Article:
6. We enabled automated advice in another engagement, helping to improve the participant’s financial readiness via digital tools that gauged and tracked participants’ readiness for retirement. Features included peer analysis and the ability to seek advice to improve financial wellness with virtual capabilities to improve communication with plan participants.

An incremental approach to transformation

In our experience working with clients in the retirement industry, we have seen “big bang” projects fail as there is no easy way to correct the course once underway. An incremental approach to transitioning from a legacy to a digital environment allows for the creation of better services and capabilities without significantly raising the CPP. We align with the four pathways for digital transformation suggested by the MIT Center for Information Systems Research (CISR). We also espouse a “fail fast and learn fast” approach aligned with Agile principles, which helps in transformation execution.

The engagement begins with an assessment, which helps identify and map the record keeper’s capability adoption and transformational ability and identify a digital pathway to achieving its goals.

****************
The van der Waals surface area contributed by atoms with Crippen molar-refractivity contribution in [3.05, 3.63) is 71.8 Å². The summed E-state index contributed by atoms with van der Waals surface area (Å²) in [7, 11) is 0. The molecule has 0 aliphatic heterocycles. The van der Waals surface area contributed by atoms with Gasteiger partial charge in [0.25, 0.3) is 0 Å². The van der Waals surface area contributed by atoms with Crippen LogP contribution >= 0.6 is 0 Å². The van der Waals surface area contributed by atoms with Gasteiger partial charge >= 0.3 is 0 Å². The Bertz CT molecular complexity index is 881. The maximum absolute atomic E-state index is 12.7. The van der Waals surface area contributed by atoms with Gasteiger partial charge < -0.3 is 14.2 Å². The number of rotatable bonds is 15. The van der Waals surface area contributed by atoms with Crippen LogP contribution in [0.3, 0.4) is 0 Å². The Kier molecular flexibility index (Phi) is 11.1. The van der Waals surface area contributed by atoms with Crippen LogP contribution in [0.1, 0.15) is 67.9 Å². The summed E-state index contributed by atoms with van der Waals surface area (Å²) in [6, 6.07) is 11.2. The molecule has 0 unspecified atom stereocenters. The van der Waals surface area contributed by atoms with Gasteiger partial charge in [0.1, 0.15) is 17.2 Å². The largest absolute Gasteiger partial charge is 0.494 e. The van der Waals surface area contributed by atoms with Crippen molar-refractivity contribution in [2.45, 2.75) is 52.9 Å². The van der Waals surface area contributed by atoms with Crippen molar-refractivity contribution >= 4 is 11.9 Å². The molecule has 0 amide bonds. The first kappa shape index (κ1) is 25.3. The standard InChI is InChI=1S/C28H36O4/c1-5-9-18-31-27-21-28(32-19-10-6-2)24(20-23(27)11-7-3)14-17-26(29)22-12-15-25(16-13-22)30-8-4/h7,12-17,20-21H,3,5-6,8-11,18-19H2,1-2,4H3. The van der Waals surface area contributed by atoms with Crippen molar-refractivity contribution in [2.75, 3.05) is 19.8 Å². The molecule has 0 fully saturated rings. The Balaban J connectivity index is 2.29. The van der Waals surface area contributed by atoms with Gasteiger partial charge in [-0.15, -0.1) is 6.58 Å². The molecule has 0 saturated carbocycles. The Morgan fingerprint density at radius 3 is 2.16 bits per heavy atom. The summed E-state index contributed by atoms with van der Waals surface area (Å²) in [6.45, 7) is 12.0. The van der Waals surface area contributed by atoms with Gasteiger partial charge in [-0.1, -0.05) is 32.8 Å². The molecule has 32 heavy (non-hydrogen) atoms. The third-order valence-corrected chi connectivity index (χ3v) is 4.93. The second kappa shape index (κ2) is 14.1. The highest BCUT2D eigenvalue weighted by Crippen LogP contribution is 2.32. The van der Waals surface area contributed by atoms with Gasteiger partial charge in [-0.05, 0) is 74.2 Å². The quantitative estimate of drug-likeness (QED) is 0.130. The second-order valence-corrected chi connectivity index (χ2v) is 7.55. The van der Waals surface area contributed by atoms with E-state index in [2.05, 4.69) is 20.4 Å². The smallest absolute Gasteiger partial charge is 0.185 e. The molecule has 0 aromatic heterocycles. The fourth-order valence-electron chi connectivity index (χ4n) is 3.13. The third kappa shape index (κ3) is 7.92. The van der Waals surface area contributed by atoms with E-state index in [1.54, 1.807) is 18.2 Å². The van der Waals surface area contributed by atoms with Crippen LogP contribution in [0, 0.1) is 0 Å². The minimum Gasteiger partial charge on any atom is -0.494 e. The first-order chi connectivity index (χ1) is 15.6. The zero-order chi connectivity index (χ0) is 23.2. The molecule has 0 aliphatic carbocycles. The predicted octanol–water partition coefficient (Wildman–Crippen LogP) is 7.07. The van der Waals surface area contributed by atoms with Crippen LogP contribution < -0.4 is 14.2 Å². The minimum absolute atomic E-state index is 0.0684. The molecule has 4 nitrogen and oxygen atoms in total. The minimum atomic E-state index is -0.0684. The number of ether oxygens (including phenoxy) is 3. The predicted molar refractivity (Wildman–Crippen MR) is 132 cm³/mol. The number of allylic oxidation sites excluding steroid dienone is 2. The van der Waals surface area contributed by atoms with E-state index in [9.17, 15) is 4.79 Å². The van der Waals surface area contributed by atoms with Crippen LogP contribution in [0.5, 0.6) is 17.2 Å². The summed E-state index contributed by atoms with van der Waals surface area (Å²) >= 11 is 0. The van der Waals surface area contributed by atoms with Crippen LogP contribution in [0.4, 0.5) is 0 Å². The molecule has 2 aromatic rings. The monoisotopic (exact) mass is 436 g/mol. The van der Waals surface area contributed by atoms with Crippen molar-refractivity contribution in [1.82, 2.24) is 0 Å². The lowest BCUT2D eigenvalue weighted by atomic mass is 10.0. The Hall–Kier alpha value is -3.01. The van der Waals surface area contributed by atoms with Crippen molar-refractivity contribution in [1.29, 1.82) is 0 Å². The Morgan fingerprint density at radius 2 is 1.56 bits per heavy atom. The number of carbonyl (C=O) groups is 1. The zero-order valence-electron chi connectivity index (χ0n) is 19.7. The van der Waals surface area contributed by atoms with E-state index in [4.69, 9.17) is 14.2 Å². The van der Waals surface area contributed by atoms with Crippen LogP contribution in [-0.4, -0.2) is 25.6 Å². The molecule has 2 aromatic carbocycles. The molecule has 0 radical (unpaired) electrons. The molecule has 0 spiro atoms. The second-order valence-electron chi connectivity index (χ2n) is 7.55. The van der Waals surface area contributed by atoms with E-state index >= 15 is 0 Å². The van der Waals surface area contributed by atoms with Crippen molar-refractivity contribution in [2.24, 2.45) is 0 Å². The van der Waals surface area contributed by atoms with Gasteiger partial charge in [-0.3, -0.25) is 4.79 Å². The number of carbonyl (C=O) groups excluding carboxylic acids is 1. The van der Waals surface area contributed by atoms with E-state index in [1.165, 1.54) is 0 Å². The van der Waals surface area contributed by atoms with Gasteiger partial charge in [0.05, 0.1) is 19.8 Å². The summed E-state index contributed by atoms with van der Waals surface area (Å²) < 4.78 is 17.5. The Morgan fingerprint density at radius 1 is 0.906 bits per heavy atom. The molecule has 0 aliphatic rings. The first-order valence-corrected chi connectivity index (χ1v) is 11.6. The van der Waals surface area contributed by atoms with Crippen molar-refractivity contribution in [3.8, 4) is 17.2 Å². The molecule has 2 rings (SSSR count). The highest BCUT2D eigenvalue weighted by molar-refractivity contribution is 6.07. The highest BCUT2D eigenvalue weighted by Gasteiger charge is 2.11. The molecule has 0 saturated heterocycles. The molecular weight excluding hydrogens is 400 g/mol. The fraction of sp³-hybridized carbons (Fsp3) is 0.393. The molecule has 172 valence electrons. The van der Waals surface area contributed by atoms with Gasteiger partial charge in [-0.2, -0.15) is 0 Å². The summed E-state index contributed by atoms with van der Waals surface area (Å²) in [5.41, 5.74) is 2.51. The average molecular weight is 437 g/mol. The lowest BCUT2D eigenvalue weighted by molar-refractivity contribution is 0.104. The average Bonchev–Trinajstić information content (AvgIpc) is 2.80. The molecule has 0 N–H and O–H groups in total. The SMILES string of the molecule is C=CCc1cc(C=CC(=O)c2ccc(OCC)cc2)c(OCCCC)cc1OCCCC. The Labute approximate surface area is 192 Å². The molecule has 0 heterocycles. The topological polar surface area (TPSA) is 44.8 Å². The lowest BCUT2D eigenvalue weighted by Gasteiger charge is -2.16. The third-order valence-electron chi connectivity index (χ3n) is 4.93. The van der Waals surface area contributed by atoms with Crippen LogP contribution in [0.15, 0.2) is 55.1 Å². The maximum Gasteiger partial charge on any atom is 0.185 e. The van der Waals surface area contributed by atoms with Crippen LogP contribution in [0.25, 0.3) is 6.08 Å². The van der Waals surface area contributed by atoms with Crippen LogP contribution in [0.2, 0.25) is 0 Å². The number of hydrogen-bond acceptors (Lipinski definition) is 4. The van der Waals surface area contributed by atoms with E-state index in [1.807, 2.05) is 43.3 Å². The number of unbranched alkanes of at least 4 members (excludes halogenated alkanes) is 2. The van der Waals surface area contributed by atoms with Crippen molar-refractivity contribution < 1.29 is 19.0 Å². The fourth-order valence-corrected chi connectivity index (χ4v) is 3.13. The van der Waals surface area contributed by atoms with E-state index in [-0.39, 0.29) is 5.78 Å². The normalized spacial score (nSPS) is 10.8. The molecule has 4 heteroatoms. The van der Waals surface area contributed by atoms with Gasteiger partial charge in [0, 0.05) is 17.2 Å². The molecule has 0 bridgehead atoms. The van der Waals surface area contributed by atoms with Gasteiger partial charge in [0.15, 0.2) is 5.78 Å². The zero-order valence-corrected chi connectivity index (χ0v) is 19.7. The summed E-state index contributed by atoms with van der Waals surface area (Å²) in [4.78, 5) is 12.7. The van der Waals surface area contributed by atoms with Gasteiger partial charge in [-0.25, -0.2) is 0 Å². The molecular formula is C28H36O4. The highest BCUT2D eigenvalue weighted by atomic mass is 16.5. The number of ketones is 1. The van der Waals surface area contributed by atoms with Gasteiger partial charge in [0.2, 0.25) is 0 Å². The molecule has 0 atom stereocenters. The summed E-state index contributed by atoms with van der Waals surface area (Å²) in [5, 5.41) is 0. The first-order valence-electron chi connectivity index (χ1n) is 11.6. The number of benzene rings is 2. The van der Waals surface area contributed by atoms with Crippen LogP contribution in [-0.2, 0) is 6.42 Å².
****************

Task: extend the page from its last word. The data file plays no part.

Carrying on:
In our experience, record keepers should work first on the business capabilities that will best serve their organization. For example, in a recent engagement we started with an assessment of our client’s transactional capabilities (such as making loans, withdrawals or terminations), but quickly discovered a larger benefit was within reach if the top priority was to focus on new business (including front-sales capabilities and the addition of new services). We helped the company put together a business capability model-based assessment (see graphic) that helped it identify the areas in its value chain that most needed help.

A business capability model-based assessment

This piece was authored by Paul Tiede, AVP Consulting, Insurance Group Benefits and Retirement, and Devicharan VJ, Senior Manager Consulting, Cognizant.

For more information, please visit the Digital Retirement Operations section of our website.